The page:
Inlining basics

I’m curious, how does the inlining functions calls in LLVM work? Are you supposed to make any effort to inline code yourself or does the optimizer do all of this for you?

In particular I’m thinking of adding what compilers call “intrinsics” but I don’t see how these are different from any normal inlined function call. Maybe LLVM can’t inline all functions optimally so for intrinsics you should just inject the correct instructions and avoid the call instruction entirely?

Sorry if that’s vague but I don’t understand the basics here :slight_smile:

If you mean, do you need to do this in your frontend, no. The optimizer handles inlining.

clang/lib/Headers is full of header files that define “intrinsic” functions. I believe these are all marked inline so the optimizer will eliminate the overhead of a call instruction.

Some of these intrinsic functions have function bodies that are normal C code, but most of them call a “builtin” function. Builtin functions are predefined, i.e. recognized by Clang as special, and typically map to a specific target instruction. In that case the correct instructions are injected directly without a call instruction.

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Does LLVM try to guess which functions should be inlined or do you need to explicitly specify or disallow inlining?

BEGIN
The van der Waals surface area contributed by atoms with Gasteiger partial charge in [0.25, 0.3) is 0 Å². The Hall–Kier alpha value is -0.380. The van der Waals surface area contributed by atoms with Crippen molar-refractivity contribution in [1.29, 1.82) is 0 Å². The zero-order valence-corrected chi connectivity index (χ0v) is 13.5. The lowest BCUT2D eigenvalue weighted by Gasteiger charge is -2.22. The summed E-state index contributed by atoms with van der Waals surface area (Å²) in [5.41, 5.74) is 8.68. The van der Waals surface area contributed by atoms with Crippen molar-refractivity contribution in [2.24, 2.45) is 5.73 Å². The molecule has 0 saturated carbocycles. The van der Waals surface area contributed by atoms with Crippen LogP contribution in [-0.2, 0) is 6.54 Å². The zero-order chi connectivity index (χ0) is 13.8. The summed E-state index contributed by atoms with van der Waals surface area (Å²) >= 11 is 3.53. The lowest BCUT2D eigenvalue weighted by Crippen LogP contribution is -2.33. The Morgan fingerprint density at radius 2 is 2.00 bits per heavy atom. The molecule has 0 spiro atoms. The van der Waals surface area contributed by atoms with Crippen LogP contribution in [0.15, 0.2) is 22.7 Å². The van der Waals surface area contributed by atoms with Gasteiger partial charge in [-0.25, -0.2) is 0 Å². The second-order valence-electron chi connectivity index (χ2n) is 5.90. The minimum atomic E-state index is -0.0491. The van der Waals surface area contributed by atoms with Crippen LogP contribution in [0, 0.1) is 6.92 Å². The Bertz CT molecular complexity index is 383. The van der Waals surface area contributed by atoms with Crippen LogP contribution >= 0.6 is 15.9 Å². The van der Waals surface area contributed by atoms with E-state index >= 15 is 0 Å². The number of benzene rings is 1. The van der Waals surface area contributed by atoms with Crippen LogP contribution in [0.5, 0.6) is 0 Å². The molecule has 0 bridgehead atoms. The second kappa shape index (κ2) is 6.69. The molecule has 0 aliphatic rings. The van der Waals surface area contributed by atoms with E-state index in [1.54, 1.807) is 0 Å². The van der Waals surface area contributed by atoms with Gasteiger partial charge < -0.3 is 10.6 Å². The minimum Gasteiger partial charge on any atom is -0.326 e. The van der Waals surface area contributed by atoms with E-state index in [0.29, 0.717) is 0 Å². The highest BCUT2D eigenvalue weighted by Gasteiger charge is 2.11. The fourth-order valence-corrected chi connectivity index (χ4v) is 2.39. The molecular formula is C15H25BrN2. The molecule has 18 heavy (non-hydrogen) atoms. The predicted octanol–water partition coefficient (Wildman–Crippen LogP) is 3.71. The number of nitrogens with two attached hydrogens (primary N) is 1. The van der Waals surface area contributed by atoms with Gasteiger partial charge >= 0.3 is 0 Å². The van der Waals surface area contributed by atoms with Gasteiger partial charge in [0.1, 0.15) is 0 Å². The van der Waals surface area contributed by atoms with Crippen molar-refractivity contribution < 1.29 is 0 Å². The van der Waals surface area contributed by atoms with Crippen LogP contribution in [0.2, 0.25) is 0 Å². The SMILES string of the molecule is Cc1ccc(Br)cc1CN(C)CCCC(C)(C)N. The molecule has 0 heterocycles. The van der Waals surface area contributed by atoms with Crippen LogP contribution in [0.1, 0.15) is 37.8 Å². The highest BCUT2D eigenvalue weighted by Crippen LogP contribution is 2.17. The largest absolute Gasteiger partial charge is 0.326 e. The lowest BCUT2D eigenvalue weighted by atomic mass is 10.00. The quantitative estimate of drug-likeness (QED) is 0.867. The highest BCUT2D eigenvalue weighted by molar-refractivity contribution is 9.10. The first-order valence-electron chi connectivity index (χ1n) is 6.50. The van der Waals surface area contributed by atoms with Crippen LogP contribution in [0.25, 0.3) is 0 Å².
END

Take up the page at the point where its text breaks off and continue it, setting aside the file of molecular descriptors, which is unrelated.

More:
I guess it makes sense to do this in some cases. For C for example there are no generics so certain functions that operate on different types would not be possible in normal C syntax.

For the modern Module Inliner inlining decisions will be driven by machine learning. It is completely automatic and transparent to users.

In C, you still haven option of the inline keyword and __attribute__((always_inline)) to define the inlining policy.

I don’t see anyway to explicitly mark a function as inline or no-inline in LLVM. Is it all automatic inlining now? I can imagine you may want to disable inlining or override the automatic inlining in case it fails.

There are LLVM IR attributes to control inlining; in textual IR they are alwaysinline, noinline, and inlinehint. If a given function doesn’t have an attribute then the inliner uses its heuristic to decide.

The inline cost model is built which determines whether it is profitable to perform inline substitution.

Inline substitution can fail and is not guaranteed. You can use attributes to force inline substitution to always or never be attempted.

Most intrinsic functions in LLVM boil away to nothing during the compilation pipeline. It’s perhaps more flexible in a compiler IR to call an intrinsic function than it is to add more and more new instructions to the IR.

The cost model uses heuristics to make such decisions. You can use function attributes (or command line optimization level flags) to change the behavior as well.

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